Denialism does not deny

Blaquier’s death gave rise to the starkest and most violent version of denialism. The funeral notices in La Nación the following day exhibited a fresco of the tip of the social pyramid, of continuous power, and at the same time, its ancient and perennial predilection for final solutions when their currencies are at stake.

Three hundred people kidnapped and tortured, and 33 disappearances. State terrorism cleared the mill of inconvenience to the deceased. He lived unmolested. He was sinister and amoral in other stages of his life as well. But no one ever touched him. He had some headaches when this country was a world outpost in penalizing genocide, but he always knew that above all else, in the judicial pyramid, he would find class solidarity.

So it was. They let him grow old in peace and deprived three hundred families and all of us of justice. That is power. That of money and the last name, which during all these decades was more pronounced associated with the Museum of Fine Arts than with Blackout Night and its 33 murders.

Those who signed his obituary extolling him for his virtues as an entrepreneur, what they said is that Blaquier is a role model, a teacher, they chose reverent words. That can only come from denialism.

But it is not a denialism that limits itself to denying. Like everyone. Rather than deny, denials affirm. No one who denies at this point that in this country people were kidnapped, tortured in clandestine camps, no one who denies that dozens of people still alive were thrown into the river, or that babies born to detainees who were later killed were systematically stolen. no one who denies that the practice of disappearance was a plus of perversion that until then was unknown, no one who denies the martyrdom and trauma of the tens of thousands of families who were never able to identify the bones of their loved ones much later, denies nothing . Because the truth is known and is one and is res judicata with all the guarantees of due process.

Those who deny all this do not deny; they are claiming that they condone all that hell because never, ever in history, has a dominant power stopped by scruples or honor. He has the honor of the mafia. Don’t give yourself away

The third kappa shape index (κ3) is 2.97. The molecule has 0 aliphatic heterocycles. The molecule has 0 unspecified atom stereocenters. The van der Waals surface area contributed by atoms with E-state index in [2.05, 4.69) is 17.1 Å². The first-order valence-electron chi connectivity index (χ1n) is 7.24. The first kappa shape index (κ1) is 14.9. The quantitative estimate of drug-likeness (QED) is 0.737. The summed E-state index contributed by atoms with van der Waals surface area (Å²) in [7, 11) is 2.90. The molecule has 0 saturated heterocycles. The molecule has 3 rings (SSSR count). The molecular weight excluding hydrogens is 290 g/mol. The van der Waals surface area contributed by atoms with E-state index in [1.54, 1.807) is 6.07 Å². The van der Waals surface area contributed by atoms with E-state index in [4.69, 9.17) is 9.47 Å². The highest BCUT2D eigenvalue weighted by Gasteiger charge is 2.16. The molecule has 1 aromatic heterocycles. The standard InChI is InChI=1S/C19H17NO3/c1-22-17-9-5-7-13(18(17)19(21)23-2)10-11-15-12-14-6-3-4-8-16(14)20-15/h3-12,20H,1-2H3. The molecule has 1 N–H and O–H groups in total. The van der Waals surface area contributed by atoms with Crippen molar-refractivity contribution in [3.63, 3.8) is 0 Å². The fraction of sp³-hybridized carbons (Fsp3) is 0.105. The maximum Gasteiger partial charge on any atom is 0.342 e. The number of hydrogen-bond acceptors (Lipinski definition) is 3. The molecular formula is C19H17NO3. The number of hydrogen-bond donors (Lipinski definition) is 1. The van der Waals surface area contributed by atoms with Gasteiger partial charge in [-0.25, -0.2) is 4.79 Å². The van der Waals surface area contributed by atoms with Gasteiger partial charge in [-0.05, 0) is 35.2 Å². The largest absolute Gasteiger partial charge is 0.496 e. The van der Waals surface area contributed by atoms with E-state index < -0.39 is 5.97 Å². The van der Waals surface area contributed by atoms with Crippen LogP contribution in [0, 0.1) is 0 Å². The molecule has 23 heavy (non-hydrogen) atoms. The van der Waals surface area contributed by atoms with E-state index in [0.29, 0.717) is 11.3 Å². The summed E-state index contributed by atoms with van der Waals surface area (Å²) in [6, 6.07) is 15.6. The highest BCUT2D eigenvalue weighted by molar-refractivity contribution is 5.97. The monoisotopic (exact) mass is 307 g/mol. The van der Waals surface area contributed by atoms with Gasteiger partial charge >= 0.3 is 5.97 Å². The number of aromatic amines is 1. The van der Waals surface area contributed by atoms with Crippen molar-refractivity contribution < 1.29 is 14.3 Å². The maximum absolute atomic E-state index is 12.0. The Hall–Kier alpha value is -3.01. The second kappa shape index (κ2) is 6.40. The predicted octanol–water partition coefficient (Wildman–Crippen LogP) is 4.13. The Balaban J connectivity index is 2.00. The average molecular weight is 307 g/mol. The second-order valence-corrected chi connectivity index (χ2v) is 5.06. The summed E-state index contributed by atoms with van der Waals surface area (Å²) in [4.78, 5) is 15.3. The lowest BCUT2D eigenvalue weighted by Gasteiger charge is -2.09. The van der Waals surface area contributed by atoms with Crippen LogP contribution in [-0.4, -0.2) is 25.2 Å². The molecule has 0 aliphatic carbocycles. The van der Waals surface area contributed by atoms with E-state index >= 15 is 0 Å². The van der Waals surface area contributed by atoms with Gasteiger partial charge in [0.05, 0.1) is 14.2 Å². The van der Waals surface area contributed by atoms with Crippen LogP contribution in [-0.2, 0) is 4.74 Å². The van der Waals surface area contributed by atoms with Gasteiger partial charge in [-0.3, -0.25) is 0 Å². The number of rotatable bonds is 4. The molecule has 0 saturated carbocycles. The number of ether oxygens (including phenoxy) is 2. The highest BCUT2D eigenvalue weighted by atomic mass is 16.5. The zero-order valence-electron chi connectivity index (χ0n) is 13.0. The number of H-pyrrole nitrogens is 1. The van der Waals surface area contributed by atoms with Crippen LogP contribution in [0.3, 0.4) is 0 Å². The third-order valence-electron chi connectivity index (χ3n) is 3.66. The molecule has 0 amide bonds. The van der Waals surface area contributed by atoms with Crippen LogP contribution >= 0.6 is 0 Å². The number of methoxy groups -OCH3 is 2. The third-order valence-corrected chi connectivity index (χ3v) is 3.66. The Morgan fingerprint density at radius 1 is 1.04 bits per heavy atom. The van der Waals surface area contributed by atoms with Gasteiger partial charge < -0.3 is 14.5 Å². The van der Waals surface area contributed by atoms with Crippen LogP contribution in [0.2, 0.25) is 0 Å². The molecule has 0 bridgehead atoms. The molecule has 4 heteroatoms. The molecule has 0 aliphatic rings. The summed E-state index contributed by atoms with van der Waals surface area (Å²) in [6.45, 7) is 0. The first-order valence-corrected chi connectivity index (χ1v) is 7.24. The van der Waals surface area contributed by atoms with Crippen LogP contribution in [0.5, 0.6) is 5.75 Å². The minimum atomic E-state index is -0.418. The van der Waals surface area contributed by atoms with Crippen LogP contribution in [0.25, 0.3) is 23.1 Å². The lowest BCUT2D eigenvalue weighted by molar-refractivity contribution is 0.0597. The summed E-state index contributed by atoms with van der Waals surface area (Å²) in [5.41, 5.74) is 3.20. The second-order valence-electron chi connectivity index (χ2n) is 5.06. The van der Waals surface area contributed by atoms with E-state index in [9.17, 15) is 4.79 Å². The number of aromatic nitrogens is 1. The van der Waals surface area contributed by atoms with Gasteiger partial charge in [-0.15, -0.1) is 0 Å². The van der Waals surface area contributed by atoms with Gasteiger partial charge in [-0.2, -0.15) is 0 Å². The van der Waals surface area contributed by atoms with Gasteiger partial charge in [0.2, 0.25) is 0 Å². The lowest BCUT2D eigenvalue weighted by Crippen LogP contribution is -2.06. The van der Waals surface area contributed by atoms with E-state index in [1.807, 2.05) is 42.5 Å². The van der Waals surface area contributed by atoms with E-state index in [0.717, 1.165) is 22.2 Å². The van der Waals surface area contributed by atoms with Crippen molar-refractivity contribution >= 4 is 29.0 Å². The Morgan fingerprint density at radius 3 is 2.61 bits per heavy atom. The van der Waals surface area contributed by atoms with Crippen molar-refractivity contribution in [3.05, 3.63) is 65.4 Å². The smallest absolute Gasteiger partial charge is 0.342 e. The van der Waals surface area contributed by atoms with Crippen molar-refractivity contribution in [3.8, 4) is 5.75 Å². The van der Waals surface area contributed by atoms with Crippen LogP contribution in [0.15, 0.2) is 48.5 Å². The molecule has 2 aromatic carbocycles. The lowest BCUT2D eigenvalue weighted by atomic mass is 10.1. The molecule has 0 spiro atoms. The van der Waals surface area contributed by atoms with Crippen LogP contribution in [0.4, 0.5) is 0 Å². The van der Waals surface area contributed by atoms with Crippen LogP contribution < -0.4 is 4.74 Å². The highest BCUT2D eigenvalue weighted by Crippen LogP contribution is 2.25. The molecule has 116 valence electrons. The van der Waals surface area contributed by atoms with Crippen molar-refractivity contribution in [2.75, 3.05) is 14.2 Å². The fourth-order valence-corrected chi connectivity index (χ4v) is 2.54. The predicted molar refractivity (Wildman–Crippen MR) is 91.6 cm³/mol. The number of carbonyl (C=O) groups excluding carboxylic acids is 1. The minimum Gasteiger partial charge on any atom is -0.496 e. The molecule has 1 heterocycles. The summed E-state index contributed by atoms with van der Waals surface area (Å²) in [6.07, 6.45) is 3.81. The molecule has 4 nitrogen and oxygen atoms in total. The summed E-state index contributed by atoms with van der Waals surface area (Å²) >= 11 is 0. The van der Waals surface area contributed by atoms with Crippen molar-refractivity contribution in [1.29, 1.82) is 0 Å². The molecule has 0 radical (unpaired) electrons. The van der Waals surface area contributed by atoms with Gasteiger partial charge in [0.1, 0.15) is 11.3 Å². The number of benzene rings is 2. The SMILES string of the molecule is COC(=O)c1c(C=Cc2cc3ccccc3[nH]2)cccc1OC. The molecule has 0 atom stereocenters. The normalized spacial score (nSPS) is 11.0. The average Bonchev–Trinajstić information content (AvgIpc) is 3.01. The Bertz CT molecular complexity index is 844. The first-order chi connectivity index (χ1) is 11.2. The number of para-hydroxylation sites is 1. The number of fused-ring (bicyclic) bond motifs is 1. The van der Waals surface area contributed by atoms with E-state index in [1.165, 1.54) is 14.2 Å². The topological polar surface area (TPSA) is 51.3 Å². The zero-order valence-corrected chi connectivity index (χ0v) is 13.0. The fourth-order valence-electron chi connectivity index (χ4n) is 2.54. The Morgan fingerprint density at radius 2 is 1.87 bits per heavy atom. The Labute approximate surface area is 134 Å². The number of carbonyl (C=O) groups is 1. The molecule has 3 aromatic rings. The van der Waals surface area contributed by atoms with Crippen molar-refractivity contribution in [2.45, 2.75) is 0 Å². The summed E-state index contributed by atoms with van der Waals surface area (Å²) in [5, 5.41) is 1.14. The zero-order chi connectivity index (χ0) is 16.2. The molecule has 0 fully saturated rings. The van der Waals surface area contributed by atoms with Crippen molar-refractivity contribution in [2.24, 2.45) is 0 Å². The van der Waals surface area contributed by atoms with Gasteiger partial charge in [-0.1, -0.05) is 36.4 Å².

All Blaquier’s obituaries justify the genocide, not mentioning it, editing it from the biography of the famous dead in the lineage of Cain. They have never admitted nor will they ever admit that they were managers and accomplices of a tragedy against humanity, that is, of something so aberrant that it is beyond human to be monstrous. They continue to display themselves as superior because they feel superior, because being cruel makes them feel better, because impunity stimulates them, because the fact that Blaquier died with impunity affirms them.

On the 24th there will be a full square, hopefully incredibly full. May the response to these provocations and the wave of releases and benefits for life sentences be a new collective vote for Nunca Más. This is not Argentina 1985. It is Argentina 2023. A year in which old ghosts of horror circulate around the world again, and here the same power device that caused the coup of 76 is ready for a new blow.

And then to court. Because it was this Court that saved Blaquier from jail. By omission. Because this Court was always the guarantor that the false illustrious deserved a royal obituary in La Nación. Because this Court is the one that opens the door to embarrassing benefits for the convicted, such as the “recreational outings” for Sánchez Zinny, or the freedom of Fotea, the one from the gang of the Holy Cross. Because it is this Court that is institutionally burning the never again

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J. A. Allen

Author, blogger, freelance writer. Hater of spiders. Drinker of wine. Mother of hellions.

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